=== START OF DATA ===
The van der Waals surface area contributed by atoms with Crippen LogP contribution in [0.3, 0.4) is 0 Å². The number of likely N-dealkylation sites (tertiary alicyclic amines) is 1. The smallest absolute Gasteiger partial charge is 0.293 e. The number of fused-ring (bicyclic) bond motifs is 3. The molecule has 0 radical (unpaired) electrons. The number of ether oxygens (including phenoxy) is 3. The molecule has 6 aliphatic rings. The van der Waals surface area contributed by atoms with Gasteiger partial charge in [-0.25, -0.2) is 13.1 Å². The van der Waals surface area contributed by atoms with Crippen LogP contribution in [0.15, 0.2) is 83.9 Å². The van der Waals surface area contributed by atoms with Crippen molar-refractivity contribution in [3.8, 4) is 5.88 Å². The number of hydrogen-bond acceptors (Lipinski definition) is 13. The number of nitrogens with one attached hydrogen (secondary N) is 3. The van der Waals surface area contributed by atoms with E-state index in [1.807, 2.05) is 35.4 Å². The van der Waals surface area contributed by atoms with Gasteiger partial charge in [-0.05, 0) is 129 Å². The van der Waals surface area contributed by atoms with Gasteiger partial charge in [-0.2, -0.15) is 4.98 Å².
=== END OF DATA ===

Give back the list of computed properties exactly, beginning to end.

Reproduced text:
The van der Waals surface area contributed by atoms with Crippen LogP contribution in [0.3, 0.4) is 0 Å². The number of likely N-dealkylation sites (tertiary alicyclic amines) is 1. The smallest absolute Gasteiger partial charge is 0.293 e. The number of fused-ring (bicyclic) bond motifs is 3. The molecule has 0 radical (unpaired) electrons. The number of ether oxygens (including phenoxy) is 3. The molecule has 6 aliphatic rings. The van der Waals surface area contributed by atoms with Gasteiger partial charge in [-0.25, -0.2) is 13.1 Å². The van der Waals surface area contributed by atoms with Crippen LogP contribution in [0.15, 0.2) is 83.9 Å². The van der Waals surface area contributed by atoms with Crippen molar-refractivity contribution in [3.8, 4) is 5.88 Å². The number of hydrogen-bond acceptors (Lipinski definition) is 13. The number of nitrogens with one attached hydrogen (secondary N) is 3. The van der Waals surface area contributed by atoms with E-state index in [1.807, 2.05) is 35.4 Å². The van der Waals surface area contributed by atoms with Gasteiger partial charge in [-0.05, 0) is 129 Å². The van der Waals surface area contributed by atoms with Gasteiger partial charge in [-0.2, -0.15) is 4.98 Å².